March 12 The following are the top stories on
the New York Times business pages. Reuters has not verified
these stories and does not vouch for their accuracy.
* For the second time in history, federal regulators have
accused an American state of securities fraud, finding that
Illinois misled investors about the condition of its public
pension system from 2005 to 2009.
* A state court judge invalidated New York City's new
restrictions on sweetened beverages on Monday, a day before they
were set to take effect, saying the rules were "arbitrary and
* Britain, unlike other economic powers, is responding to
the financial crisis by creating two new agencies, one to
oversee institutions and another to watch for market abuses.
* In advance of a summit meeting of European Union leaders
on Thursday in Brussels, the president of the European
Commission, José Manuel Barroso, called on the bloc's 17
members to stay the course on austerity.
* Intrade, the online betting site, announced late on Sunday
that it had halted trading and frozen customer accounts after
the discovery of potential financial irregularities.
* Oppenheimer & Co will pay nearly $3 million to settle
accusations by federal and state regulators that it misled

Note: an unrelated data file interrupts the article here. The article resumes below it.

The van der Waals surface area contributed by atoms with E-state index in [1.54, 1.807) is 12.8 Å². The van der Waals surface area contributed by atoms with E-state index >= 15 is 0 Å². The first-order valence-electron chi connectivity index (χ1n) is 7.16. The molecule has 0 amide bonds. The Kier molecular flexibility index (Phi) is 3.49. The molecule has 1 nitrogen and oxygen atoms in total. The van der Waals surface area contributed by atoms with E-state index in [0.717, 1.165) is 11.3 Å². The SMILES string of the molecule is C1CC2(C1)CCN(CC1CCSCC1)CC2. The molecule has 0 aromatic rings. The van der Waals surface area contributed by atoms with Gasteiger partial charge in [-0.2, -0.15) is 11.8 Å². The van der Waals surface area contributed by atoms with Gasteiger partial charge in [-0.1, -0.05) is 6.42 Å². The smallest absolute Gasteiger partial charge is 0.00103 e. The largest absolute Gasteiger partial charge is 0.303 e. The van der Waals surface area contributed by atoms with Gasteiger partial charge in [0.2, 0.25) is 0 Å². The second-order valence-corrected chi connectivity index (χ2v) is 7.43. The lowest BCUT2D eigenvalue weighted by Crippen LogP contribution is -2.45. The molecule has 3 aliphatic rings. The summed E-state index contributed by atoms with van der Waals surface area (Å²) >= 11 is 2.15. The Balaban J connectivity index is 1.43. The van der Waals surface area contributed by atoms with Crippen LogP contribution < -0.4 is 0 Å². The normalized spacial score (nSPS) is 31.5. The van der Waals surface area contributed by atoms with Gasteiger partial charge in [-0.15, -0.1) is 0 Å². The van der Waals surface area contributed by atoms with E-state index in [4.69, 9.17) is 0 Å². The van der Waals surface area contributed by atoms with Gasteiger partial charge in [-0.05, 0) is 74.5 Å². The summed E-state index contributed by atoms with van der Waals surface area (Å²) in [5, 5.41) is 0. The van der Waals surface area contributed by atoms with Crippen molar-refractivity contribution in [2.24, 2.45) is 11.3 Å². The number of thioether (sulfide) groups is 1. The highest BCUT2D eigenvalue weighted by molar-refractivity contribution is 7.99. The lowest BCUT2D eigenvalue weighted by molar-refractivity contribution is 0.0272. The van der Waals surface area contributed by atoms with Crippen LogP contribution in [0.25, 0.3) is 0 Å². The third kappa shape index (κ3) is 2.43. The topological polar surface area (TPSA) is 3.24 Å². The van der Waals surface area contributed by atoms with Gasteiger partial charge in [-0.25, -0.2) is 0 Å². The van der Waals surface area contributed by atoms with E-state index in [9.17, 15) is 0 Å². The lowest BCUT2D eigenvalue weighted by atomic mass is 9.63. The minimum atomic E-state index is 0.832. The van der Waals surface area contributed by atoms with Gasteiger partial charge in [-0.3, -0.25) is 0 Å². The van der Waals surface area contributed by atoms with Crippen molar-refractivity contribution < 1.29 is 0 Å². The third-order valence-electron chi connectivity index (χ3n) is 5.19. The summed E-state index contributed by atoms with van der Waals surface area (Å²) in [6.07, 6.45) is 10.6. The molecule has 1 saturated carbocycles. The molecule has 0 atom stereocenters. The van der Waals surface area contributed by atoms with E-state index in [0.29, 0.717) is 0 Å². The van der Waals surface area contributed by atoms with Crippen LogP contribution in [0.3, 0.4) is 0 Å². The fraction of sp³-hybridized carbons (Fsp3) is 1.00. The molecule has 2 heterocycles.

investors about the performance of one of its private equity
funds, in a case that signals stepped-up scrutiny of the buyout
industry and how it values its holdings.
* Dell Inc has agreed to open its books to the
activist investor Carl Icahn, signaling a possible truce on one
front in the battle over the computer maker's proposed $24.4
* In prepared testimony for her nomination hearing, Mary Jo
White placed a premium on unearthing financial fraud, as she
works to deflect concerns from lawmakers who question her
ability to regulate banks she recently defended.
* British authorities have opened an investigation into
Hewlett-Packard Co's claims that it was duped when it
bought the business software maker Autonomy, according to
regulatory documents filed on Monday.